• Ethylene/propylene elastomer is an amorphous polyolefin. Various embodiments have a Thermosel Viscosity at 190 degrees centigrade in the range of 250 to 20,000 mPa s. Two suitable examples are Eastoflex E1003 and Eastoflex E1060 (Eastman Chemical, Kingsport, Tenn., USA). The Eastoflex E1003 has a Thermosel Viscosity of 250 mPa s and a glass transition temperature of −33 degrees centigrade. In other embodiments, Eastoflex E1060 can be used which has a Thermosel Viscosity of 6,000 mPa s and a glass transition temperature of −23 degrees centigrade. Eastoflex E1060 typically displays higher tensile strength and percent elongation, which provides greater integrity to formulations. However, Eastoflex E1003 allows a better saline absorption. [0025]
  • In one embodiment, the EPDM/PIB ratio ranges from about 5% EPDM and 95% PIB to about 70% EPDM and 30% PIB. Examples of PIBs suitable for use in the invention are PIB 6H (Nippon Petrochemicals Co., Ltd., Tokyo, Japan) and Vistanex (Exxon Mobil Chemical Co., Houston, Tex., USA). In some embodiments, PIB grades can have average molecular weight in a range of 36000 to 70000. In other embodiments, low molecular weight to medium high molecular weight PIB can be used, such as Vistanex LM-MH (Flory Molecular Weight 50,400-55,800). [0026]
  • Additional exemplary hydrocolloidal compositions are comprised of EPDM in combination with PIB and styrenic block copolymers (SBC). SBCs are exemplary block copolymers made from polystyrene and polydiene blocks that are linked chemically. In the case of polydiene being a polyisoprene, the SBC is comprised of Styrene-Isoprene-Styrene tri-block and di-block polymers called SIS and SI (styrene isoprene). SBS represents a tri-block polymer with polybutadiene as the polydiene. That is, exemplary tri-block copolymer like SIS is composed of Polystyrene block-polyisoprene block-polystyrene block, which has three blocks. The block in the middle of this tri-block polymer is a polyisoprene called mid-block. Hence, a di-block, such as SI, can be Polystyrene block-Polyisoprene block linked together chemically. When the mid-block polydiene of a tri-block copolymer is hydrogenated, it becomes Styrene-Ethylene/Butylene-Styrene block copolymer called SEBS. [0027]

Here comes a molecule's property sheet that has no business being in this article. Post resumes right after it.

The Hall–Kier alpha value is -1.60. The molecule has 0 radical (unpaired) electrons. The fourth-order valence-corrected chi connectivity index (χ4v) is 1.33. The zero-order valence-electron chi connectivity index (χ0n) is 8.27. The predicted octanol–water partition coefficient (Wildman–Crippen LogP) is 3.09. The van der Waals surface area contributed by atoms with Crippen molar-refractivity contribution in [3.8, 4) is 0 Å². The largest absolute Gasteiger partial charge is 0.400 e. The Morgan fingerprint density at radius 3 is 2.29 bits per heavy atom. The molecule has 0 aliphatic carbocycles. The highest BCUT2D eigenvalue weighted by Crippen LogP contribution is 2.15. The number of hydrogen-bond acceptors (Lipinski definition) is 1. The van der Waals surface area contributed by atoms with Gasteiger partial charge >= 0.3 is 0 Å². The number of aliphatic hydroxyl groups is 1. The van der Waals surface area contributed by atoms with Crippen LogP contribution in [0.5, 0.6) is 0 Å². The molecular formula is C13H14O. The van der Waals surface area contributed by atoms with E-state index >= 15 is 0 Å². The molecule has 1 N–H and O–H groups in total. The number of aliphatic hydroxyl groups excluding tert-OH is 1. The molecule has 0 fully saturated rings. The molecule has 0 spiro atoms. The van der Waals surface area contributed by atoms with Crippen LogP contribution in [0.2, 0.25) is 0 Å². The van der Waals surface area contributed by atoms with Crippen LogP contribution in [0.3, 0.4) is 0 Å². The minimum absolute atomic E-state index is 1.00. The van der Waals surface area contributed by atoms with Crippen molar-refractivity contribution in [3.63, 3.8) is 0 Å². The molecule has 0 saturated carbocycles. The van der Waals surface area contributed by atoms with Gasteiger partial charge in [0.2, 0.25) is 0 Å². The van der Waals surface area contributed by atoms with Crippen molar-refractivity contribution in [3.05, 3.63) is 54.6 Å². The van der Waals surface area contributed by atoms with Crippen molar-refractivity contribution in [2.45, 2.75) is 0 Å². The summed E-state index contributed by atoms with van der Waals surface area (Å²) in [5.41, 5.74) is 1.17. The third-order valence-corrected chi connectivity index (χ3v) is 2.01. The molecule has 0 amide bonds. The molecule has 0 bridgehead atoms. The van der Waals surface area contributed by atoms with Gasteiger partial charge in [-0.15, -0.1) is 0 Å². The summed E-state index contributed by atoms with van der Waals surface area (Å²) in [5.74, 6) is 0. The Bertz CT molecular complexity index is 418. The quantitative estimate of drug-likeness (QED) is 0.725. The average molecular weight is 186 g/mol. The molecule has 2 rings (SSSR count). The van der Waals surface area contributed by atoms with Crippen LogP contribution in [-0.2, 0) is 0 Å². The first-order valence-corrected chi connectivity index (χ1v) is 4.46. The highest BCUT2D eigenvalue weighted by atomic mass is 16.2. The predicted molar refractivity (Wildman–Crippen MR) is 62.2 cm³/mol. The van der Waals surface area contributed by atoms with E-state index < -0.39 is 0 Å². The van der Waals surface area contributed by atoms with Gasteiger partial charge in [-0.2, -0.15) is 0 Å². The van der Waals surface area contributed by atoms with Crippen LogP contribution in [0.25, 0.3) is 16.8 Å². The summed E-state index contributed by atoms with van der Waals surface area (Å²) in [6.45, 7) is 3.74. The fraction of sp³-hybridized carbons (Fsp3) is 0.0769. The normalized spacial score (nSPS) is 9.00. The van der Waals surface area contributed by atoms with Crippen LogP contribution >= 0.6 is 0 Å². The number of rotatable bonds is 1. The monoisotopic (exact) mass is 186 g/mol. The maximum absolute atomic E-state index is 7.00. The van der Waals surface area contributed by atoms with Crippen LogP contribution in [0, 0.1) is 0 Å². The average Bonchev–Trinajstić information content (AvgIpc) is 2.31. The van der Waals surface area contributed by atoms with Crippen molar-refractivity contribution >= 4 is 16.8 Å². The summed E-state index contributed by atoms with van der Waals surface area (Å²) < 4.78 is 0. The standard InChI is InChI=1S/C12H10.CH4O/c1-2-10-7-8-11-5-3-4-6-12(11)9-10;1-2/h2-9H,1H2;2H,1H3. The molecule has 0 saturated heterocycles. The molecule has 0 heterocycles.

• SIS, SBS and SEBS are compatible with EPDM rubbers. When blended with EPDM rubbers, they provide cohesive strength to the hydrophobic rubber pressure sensitive adhesive phase (PSA) of a hydrocolloid composition, reduce cold flow of the rubber phase, and promote skin adhesion. [0028]
  • SBCs which may be utilized in exemplary hydrocolloid compositions, according to the teachings of the present invention, include, but are not limited to, Kraton 1107, Kraton 1111 and Kraton 1101 of Shell Chemical, Vector 4113 and Vector 4114 of Exxon Mobil. Exemplary hydrocolloid compositions may contain up to 30% by weight of a hydrocolloid formulation). These are SIS based copolymers, except for Kraton 1101, which is a SBS based SBC. [0029]
  • Hydrophilic particles can be added to the composition and are preferably capable of swelling in water and transporting water. Hydrophilic particles which may be used in the invention include, but are not limited to naturally derived substances (such as silica, collagen, pectin, gelatin, starches, guar gum, gum arabic, xanthan gum, locust bean gum, gum karaya, alginic acid and its sodium or calcium salts) and synthetic substances (such as such as sodium carboxymethylcellulose (CMC), crosslinked sodium carboxymethylcellulose, crystalline sodium carboxymethyl cellulose, polyvinyl alcohol, polyvinyl pyrollidone, high molecular weight polyethylene glycols and polypropylene glycols, cross-linked dextran and starch-acrylonitrile graft copolymer, starch sodium polyacrylate, gluten, polymer of methyl vinyl ether and maleic acid and derivatives; polyvinyl pyrrolidone, polyethylene glycols, polypropylene plycols, metal and/or ammonium salts of polyacrylic acid and/or its copolymers, and metal or ammonium salts of polystyrene sulfonic acid) or a variety of alternative commercially available absorbent products. In one embodiment, the hydrophilic particles comprise about from about 20-40% of the hydrocolloid composition. [0030]